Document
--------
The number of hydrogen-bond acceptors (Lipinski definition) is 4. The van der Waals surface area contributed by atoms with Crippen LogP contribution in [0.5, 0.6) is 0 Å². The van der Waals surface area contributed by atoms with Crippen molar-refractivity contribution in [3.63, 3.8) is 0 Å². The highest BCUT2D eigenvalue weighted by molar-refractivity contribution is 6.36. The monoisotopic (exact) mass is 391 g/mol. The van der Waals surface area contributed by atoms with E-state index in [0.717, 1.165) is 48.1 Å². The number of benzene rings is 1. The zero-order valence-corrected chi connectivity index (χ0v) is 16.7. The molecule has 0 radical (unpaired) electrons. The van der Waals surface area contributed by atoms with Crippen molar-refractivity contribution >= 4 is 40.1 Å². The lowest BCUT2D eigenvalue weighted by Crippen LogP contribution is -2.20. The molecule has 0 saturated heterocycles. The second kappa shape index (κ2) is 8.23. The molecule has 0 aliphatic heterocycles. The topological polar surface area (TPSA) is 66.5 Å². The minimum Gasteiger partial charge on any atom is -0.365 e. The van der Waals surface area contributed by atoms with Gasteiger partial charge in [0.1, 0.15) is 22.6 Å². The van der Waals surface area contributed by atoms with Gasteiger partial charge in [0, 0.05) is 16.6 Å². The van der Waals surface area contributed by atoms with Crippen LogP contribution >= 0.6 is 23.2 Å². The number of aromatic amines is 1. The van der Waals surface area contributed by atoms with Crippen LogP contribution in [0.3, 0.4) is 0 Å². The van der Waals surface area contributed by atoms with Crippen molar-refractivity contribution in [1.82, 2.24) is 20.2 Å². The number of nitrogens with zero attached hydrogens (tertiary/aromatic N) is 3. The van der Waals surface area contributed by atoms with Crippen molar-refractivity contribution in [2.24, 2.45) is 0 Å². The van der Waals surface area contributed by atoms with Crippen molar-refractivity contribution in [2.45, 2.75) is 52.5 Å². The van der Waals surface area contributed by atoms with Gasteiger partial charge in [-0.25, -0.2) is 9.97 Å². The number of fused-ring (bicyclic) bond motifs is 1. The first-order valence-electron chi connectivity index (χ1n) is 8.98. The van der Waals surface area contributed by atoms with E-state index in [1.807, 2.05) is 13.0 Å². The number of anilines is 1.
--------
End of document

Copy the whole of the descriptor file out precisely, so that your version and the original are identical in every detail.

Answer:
The number of hydrogen-bond acceptors (Lipinski definition) is 4. The van der Waals surface area contributed by atoms with Crippen LogP contribution in [0.5, 0.6) is 0 Å². The van der Waals surface area contributed by atoms with Crippen molar-refractivity contribution in [3.63, 3.8) is 0 Å². The highest BCUT2D eigenvalue weighted by molar-refractivity contribution is 6.36. The monoisotopic (exact) mass is 391 g/mol. The van der Waals surface area contributed by atoms with E-state index in [0.717, 1.165) is 48.1 Å². The number of benzene rings is 1. The zero-order valence-corrected chi connectivity index (χ0v) is 16.7. The molecule has 0 radical (unpaired) electrons. The van der Waals surface area contributed by atoms with Crippen molar-refractivity contribution >= 4 is 40.1 Å². The lowest BCUT2D eigenvalue weighted by Crippen LogP contribution is -2.20. The molecule has 0 saturated heterocycles. The second kappa shape index (κ2) is 8.23. The molecule has 0 aliphatic heterocycles. The topological polar surface area (TPSA) is 66.5 Å². The minimum Gasteiger partial charge on any atom is -0.365 e. The van der Waals surface area contributed by atoms with Gasteiger partial charge in [0.1, 0.15) is 22.6 Å². The van der Waals surface area contributed by atoms with Gasteiger partial charge in [0, 0.05) is 16.6 Å². The van der Waals surface area contributed by atoms with Crippen LogP contribution >= 0.6 is 23.2 Å². The number of aromatic amines is 1. The van der Waals surface area contributed by atoms with Crippen LogP contribution in [0.3, 0.4) is 0 Å². The van der Waals surface area contributed by atoms with Crippen molar-refractivity contribution in [1.82, 2.24) is 20.2 Å². The number of nitrogens with zero attached hydrogens (tertiary/aromatic N) is 3. The van der Waals surface area contributed by atoms with Crippen molar-refractivity contribution in [2.24, 2.45) is 0 Å². The van der Waals surface area contributed by atoms with Crippen molar-refractivity contribution in [2.45, 2.75) is 52.5 Å². The van der Waals surface area contributed by atoms with Gasteiger partial charge in [-0.25, -0.2) is 9.97 Å². The number of fused-ring (bicyclic) bond motifs is 1. The first-order valence-electron chi connectivity index (χ1n) is 8.98. The van der Waals surface area contributed by atoms with E-state index in [1.807, 2.05) is 13.0 Å². The number of anilines is 1.